Geckos can weigh as little as two grams (0.07 ounces) and more than 300 grams (10.5 ounces), yet even these latter behemoths can scale walls and walk across ceilings with ease. Researchers have long assumed that the larger lizards climb as well as little ones (which can be 100 times smaller) thanks to the increased surface area of larger toe pads. Turns out, it’s a bit more complicated. According to a new PLOS ONE study, a spring-like mechanism in gecko bodies enhances adhesion as they and their toe pads become larger.
A team of researchers from the University of Massachusetts Amherst measured the ability of six gecko species – ranging in body size from around two to 100 grams (0.07 to 3.5 ounces) – to adhere to glass on a device that’s designed to measure their clinging force. They also measured changes in the stiffness of gecko anatomy.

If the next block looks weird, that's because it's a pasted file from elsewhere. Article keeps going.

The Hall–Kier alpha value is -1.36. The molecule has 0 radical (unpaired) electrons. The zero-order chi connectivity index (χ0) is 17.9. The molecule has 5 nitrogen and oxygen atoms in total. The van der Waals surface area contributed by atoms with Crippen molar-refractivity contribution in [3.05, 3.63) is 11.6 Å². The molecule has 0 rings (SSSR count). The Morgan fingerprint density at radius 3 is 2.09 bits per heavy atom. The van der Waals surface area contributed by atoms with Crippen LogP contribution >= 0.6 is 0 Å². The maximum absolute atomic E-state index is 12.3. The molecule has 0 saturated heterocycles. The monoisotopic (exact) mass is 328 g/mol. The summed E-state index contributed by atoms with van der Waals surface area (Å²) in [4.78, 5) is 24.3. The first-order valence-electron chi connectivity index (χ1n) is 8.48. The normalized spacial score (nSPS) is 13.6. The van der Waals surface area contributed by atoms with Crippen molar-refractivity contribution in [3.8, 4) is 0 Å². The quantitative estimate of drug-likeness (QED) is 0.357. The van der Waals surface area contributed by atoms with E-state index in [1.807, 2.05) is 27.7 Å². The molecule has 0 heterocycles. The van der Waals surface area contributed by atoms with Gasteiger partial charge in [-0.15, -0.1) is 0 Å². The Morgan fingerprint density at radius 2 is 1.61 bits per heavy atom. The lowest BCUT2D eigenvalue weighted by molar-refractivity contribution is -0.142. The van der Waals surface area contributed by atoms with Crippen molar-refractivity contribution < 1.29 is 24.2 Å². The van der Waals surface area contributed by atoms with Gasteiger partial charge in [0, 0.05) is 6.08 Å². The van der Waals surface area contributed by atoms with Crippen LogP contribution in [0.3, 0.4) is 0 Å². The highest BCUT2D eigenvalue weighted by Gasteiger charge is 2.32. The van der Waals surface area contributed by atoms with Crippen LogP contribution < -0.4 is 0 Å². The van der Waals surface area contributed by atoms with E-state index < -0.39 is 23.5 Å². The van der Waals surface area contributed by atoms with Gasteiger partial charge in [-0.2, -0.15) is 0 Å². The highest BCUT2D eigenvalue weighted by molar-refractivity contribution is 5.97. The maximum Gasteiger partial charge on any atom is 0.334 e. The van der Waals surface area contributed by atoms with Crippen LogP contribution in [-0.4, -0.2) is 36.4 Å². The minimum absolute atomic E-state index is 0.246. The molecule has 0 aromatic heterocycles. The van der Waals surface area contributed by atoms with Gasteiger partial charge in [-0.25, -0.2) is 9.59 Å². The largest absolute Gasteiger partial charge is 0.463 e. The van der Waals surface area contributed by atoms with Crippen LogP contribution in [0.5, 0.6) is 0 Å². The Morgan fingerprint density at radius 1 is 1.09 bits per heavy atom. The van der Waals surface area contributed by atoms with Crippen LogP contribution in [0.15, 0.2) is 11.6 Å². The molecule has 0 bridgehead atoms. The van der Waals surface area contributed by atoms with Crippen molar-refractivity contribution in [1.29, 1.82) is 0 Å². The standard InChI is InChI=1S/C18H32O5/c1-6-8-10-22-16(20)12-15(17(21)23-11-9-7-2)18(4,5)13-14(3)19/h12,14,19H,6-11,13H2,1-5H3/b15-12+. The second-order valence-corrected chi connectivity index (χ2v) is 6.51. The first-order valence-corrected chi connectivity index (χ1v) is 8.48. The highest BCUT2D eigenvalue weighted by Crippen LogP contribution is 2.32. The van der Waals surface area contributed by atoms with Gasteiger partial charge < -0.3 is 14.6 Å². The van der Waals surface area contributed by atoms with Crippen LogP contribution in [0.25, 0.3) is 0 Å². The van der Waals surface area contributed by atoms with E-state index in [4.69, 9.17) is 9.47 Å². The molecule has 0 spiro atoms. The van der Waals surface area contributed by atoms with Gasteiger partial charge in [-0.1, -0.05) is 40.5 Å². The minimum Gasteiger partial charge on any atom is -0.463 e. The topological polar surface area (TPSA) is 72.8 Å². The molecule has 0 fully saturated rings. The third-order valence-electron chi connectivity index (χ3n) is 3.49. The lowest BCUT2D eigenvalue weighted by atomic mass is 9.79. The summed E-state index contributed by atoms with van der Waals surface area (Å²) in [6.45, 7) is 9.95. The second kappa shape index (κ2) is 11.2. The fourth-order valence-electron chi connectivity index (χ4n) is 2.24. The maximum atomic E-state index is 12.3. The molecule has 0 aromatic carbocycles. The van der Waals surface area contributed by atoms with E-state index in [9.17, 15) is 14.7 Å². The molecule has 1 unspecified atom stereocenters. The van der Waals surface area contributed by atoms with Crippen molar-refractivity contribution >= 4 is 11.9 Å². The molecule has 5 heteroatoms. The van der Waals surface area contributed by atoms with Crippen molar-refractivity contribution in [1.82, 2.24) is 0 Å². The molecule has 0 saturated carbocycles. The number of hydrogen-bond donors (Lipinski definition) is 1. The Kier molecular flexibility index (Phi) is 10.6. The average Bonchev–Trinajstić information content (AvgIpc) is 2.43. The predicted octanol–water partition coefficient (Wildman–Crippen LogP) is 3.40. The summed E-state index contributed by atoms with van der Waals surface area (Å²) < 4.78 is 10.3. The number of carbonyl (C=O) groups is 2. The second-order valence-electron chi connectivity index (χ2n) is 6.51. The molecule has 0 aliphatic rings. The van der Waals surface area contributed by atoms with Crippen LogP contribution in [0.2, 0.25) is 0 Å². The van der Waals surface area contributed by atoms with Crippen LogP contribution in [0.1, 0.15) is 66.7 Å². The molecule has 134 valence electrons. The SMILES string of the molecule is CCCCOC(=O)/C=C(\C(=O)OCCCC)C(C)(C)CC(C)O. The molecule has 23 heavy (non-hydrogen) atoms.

They found that the bodies of geckos act like a spring, and that as these lizards get bigger, their legs and feet become stiffer. Specifically, what stiffened was their entire adhesive system – their tendons, skin, connective tissue, and the tiny hair-like projections on their toe pads called setae. This increased stiffness enabled larger geckos to produce enough adhesive force to climb. In particular, they efficiently stored and distributed surface forces produced by van der Waals bonds. “Simple mechanical changes in geckos explains a large portion of the adhesive ability of geckos,” Duncan Irschick of UMass Amherst said in a statement.
Additionally, the researchers created synthetic three-toed gecko feet from fabrics and soft elastomers, and then they attached a synthetic tendon (or mechanical spring) to model their adhesive performance. Synthetic geckos showed the same pattern: the adhesive system becomes less compliant (that is, stiffer) as they become larger.